Is this a part of thick libertarianism too?

When your words are re-interpreted based on what other members of your race have done/said in the past?

Maybe that's why I can't get into thick libertarianism: it sounds like a totalitarian nightmare to me. Bigoted too (how's that for irony?).

Thick libertarianism is not left libertarianism

Yet again (and trust me, I expect to have to make this same point many times in the future, since people just don't seem to get the distinction), let's distinguish between the abstract category of thick libertarianism in general and the specific instance of left-libertarianism as one of many possible examples of thick libertarianism in particular. So even if you don't consider yourself a left-libertarian, that should in no way influence your thoughts on the usefulness or legitimacy of the concepts of thick vs. thin.

Second, Clinton's words here are not being interpreted (at least not by me) based on what other members of her race have done or said in the past. They are being interpreted based on what other English-speaking politicians have done or said in the past, particularly English-speaking politicians trying to appeal to Southern white voters.

Imagine if Clinton referred to Obama as "that Negro." Would you rush to her defense on the grounds that Negro simply means "black" in Spanish? Or would you consider the historical connotations of the term, i.e. how the term has been used in the past by people in similar circumstances, to communicate various meanings other than the strict dictionary definition?

Further, it's not as if the definitions of words magically pop into existence directly from the dictionary. The dictionary is just a record-keeping mechanism of the social uses of words, including the connotations that change over time. If you looked up the word Negro in a dictionary published 50 years ago or earlier, it probably wouldn't say anything about negative connotation, whereas any dictionary published in the last 50 years would probably mention that the term is now considered an ethnic slur.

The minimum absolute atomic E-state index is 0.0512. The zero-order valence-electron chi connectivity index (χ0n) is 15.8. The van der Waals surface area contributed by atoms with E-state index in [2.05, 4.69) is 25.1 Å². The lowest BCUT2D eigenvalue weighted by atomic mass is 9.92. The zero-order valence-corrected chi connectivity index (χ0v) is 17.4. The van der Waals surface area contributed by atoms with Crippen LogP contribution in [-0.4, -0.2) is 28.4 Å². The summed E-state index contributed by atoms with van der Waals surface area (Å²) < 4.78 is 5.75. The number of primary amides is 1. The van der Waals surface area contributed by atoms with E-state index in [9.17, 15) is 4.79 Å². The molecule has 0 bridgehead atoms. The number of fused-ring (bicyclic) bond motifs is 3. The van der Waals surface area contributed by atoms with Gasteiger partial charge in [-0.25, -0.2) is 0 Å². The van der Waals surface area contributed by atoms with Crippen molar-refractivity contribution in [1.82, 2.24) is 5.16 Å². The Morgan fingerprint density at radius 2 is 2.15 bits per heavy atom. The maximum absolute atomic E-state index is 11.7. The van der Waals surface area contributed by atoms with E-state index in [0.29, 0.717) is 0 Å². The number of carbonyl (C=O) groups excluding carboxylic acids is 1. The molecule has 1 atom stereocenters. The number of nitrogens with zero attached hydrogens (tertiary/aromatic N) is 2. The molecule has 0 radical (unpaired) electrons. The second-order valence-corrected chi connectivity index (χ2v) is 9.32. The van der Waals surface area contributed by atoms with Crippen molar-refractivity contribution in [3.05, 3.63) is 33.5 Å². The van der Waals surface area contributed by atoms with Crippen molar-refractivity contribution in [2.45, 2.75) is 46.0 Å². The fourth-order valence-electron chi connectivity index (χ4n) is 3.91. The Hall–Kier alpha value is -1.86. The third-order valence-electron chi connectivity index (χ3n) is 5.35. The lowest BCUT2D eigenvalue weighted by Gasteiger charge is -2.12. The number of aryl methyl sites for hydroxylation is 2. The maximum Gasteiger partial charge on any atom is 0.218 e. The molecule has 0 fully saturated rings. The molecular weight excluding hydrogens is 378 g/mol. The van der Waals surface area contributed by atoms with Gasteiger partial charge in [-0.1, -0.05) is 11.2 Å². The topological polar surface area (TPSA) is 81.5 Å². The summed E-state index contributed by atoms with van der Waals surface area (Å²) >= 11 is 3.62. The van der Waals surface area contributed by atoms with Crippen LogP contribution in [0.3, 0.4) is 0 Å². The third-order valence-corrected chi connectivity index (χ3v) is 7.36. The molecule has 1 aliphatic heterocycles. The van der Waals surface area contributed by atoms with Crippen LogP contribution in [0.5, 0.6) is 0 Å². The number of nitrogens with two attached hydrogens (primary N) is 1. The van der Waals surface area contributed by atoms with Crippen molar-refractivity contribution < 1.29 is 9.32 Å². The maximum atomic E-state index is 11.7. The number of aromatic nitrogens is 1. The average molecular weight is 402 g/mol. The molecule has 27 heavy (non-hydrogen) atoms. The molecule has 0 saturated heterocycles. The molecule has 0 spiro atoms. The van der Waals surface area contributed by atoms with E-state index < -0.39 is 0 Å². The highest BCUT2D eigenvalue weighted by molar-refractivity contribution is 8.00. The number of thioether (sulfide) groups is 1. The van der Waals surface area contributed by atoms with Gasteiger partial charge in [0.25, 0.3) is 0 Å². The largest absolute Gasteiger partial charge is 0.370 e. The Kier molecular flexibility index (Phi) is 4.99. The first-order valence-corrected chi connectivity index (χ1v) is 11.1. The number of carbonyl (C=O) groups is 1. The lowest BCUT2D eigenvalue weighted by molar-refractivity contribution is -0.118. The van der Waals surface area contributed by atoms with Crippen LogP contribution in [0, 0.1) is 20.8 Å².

Is the dictionary "reinterpretation" based on what other members of the speaker's race have done or said in the past? Well, in a certain sense, yes, if only because the definition (or "interpretation") of all words are based on what the community of English speakers have done or said in the past. That's just how language works.

Totalitarian nightmares

Maybe that's why I can't get into thick libertarianism: it sounds like a totalitarian nightmare to me.

Yes, you got it, it's just like that, except without the totalitarianism.

Getting criticized over the alleged social connotations of your word choice, in light of recent political history in America, is not "totalitarianism" by any conceivable stretch of the imagination. In real totalitarian states people are jailed or killed over the language that they use. Get a grip.

You may not like a particular practice, but there's no need to use this kind of melodramatic language to describe it. Particularly not when the melodrama distorts the position that you actually intend to criticize. (There are no left libertarians who believe in government speech restrictions. If someone believes in that, they're not a left libertarian, but rather something else.)

Just the bolded sentence.